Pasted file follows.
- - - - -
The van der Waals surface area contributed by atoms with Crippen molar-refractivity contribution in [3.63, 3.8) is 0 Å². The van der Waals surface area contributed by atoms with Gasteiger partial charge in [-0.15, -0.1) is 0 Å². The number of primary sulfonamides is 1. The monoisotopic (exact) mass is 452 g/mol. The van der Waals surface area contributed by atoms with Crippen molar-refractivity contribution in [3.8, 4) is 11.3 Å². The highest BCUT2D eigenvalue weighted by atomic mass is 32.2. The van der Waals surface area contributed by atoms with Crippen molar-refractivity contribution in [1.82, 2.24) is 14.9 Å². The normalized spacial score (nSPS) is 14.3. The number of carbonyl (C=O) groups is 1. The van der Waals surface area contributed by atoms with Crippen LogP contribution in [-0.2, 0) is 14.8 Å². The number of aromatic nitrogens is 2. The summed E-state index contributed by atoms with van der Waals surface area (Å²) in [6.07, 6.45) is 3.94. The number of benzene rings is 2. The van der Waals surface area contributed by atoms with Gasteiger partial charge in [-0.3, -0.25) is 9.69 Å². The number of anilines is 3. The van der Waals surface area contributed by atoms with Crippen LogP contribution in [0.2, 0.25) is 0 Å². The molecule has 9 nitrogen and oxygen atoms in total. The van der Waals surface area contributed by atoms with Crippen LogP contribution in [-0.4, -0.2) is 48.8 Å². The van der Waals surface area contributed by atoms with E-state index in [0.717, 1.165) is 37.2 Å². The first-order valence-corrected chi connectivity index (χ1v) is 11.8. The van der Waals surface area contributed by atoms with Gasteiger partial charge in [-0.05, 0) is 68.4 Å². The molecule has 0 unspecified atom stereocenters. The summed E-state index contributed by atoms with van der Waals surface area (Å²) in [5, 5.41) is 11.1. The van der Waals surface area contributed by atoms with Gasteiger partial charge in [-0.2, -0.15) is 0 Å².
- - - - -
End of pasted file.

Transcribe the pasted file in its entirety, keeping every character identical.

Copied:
The van der Waals surface area contributed by atoms with Crippen molar-refractivity contribution in [3.63, 3.8) is 0 Å². The van der Waals surface area contributed by atoms with Gasteiger partial charge in [-0.15, -0.1) is 0 Å². The number of primary sulfonamides is 1. The monoisotopic (exact) mass is 452 g/mol. The van der Waals surface area contributed by atoms with Crippen molar-refractivity contribution in [3.8, 4) is 11.3 Å². The highest BCUT2D eigenvalue weighted by atomic mass is 32.2. The van der Waals surface area contributed by atoms with Crippen molar-refractivity contribution in [1.82, 2.24) is 14.9 Å². The normalized spacial score (nSPS) is 14.3. The number of carbonyl (C=O) groups is 1. The van der Waals surface area contributed by atoms with Crippen LogP contribution in [-0.2, 0) is 14.8 Å². The number of aromatic nitrogens is 2. The summed E-state index contributed by atoms with van der Waals surface area (Å²) in [6.07, 6.45) is 3.94. The number of benzene rings is 2. The van der Waals surface area contributed by atoms with Gasteiger partial charge in [-0.3, -0.25) is 9.69 Å². The number of anilines is 3. The van der Waals surface area contributed by atoms with Crippen LogP contribution in [0.2, 0.25) is 0 Å². The molecule has 9 nitrogen and oxygen atoms in total. The van der Waals surface area contributed by atoms with Crippen LogP contribution in [-0.4, -0.2) is 48.8 Å². The van der Waals surface area contributed by atoms with E-state index in [0.717, 1.165) is 37.2 Å². The first-order valence-corrected chi connectivity index (χ1v) is 11.8. The van der Waals surface area contributed by atoms with Gasteiger partial charge in [-0.05, 0) is 68.4 Å². The molecule has 0 unspecified atom stereocenters. The summed E-state index contributed by atoms with van der Waals surface area (Å²) in [5, 5.41) is 11.1. The van der Waals surface area contributed by atoms with Gasteiger partial charge in [-0.2, -0.15) is 0 Å².